Interview Marathi

PIFF 2018: Marathi film producers can't afford to make a period film, says Kedar Vaidya 

The Ziprya director spoke exclusively to on how he adapted Arun Sadhu's novel by the same name to the big screen, and why he set it in contemporary times.

Suparna Thombare

Kedar Vaidya, who has previously worked as an assistant director on films like Jism (2003) and Aga Bai Arrecha! (2004), decided to make his directorial debut with a film adaptation of Arun Sadhu's popular novel from the 1970s, Zipyra.

The film, which premiered at the 16th Pune International Film Festival (PIFF), tells the story of a group of boot-polish boys at Mumbai's railway station.

While Sadhu passed away in September 2017, his wife and daughter, were happy with Vaidya's film .

The director had to contemporize the story and make it relevant for today's audience. The scale of the film is big and the shooting took over two years, as many hurdles kept coming in the way.

Vaidya spoke to about the process of adapting a popular novel for the big screen.

How did you pick and choose what you wanted to retain or discard from the book?

Honestly, I am not a mass communication or film student. Initially, I came into this field only for the money. This book was given to me by my friend. At that time I didn't even have a television set at home, (in) around 1994. So reading was my only hobby at that time. I was doing a small job at the point.

When I read the book by Arun Sadhu, I could relate to it because I used to travel by train every day. I used to see these boys working at the railway station every day. So when I thought of making a film on it, I never thought about what part I want to include or what parts I want to leave out.

You won't believe it, but when I sat down to write, I directly started breaking it down scene-wise. I didn't write the story or anything. Everything just started appearing before my eyes.

Which parts from the book did you change at the outset?

After I wrote the story and got a producer on board, Sadhu sir said, 'I don't want to give my rights.' I almost thought of putting it aside.

But Deepak Karanjikar, who also plays the role of the school master in Zipyra, knows a lot of people in the literary world. He said we should talk to Sadhu sir again. He said that the reason why he was reluctant about giving film rights of the book was because a lot of people who tried earlier messed it up.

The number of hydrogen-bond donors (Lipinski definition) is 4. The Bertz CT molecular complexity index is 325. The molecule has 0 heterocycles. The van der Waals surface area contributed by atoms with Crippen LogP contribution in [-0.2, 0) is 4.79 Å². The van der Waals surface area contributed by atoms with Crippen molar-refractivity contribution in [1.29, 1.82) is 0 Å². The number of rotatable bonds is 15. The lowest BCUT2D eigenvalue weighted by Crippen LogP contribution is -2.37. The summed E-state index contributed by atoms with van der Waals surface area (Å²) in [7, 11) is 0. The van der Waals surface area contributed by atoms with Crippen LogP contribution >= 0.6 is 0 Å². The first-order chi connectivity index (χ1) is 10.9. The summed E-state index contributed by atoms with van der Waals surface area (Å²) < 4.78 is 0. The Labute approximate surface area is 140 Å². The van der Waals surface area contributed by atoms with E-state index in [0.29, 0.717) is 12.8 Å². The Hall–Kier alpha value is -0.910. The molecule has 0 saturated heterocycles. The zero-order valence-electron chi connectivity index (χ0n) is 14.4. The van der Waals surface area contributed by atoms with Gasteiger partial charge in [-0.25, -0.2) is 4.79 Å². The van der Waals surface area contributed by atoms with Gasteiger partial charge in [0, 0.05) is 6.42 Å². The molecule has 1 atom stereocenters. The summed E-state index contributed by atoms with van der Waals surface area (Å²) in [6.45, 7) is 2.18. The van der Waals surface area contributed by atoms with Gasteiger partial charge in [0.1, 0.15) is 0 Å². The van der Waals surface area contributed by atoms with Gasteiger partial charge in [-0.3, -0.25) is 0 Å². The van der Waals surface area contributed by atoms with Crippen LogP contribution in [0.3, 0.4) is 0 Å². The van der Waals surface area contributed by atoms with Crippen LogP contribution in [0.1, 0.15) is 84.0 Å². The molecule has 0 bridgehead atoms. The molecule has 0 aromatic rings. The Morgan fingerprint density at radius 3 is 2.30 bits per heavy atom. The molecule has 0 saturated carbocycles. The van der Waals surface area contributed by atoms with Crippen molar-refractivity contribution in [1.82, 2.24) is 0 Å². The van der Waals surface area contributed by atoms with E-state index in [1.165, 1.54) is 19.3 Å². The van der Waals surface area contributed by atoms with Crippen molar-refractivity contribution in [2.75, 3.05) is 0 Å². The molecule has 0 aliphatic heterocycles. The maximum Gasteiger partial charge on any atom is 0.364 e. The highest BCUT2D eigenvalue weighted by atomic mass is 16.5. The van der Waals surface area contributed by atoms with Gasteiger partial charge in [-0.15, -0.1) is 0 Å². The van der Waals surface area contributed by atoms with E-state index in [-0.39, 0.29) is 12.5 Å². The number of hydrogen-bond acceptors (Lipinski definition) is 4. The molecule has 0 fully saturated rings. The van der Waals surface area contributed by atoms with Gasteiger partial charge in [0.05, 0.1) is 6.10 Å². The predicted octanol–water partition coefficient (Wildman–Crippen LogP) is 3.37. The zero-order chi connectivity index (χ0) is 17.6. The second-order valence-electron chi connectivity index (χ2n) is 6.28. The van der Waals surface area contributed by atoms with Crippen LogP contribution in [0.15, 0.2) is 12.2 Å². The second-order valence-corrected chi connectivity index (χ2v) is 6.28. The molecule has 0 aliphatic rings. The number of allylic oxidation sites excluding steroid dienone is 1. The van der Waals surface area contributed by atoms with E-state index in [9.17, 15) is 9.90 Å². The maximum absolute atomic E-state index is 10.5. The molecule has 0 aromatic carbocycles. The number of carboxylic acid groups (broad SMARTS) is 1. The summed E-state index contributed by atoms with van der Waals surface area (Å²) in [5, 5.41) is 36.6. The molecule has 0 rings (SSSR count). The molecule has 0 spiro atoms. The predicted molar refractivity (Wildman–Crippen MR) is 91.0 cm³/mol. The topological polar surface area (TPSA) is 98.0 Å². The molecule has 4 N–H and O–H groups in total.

He then asked me to show him my draft. So I gave him what I had written. I didn't hear from him for about 15 days. I thought perhaps he didn't like what he read.

Suddenly one day, at 6 in the morning, I got a call from him. He said, "Sorry for disturbing your sleep" and then told me that he liked it and wanted to discuss it further.

When we met next, I told him that I had changed the end of the film for cinematic reasons. You can't keep it as is. Sadhu sir said that he had expected me to change some things, otherwise it would have become predictable. He was happy.

What was the reason for changing the ending?

When one incident has happened in the beginning and a similar incident happens again in the end, the audience may be able to predict it. I changed the end to break that prediction and to get them (audience) involved. Another important reason for the change is that what I have shown in the end is something that happens in Mumbai locals. So people will be able to relate to it.

This is a film that could have been made in Hindi quite easily...

After my initial years working in Hindi films, I would say, I honestly didn't have any connections in the Hindi film industry. Secondly, when you are making a Hindi film, star value becomes an important factor, otherwise distribution and release becomes difficult. Also, the novel is in Marathi and people who speak the language would value that literature.

Also, the novel is originally in Marathi. So I don't think I would have been able to do justice to it in Hindi. It is true that this is a kind of film which could have been made in Hindi, but I think it was important to be made in Marathi.

Amruta Subhash is surely one of the highlights of the film. What was the reason for casting her in the role of Ziprya's sister?

First of all, Amruta Subhash is my favourite actress. She has the power to nail any role. From whatever I have seen, she generally gets offered only certain kinds of roles, mainly serious roles. So I wanted to see her in a different role. I felt that Amruta would do great justice to this role.

The reason behind casting Prathamesh (Parab) was also the same. He is not only Dagdu (his character in Time Pass, 2014). He can do the kind of role he has done in Ziprya.

How much did the characters from the book change when they became a part of your movie?

I haven't changed the characters. The novel has been in written in the late 1970s. It wasn't possible for me to place the film in that era. Marathi producers can't afford to have the whole film set in an earlier period.

Sadhu had asked me at the time how I am going to depict that era. I told him this Ziprya will be placed in today's times. When I showed him the screenplay he told me that I had managed to contemporize the story without changing its core.

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Pune International Film Festival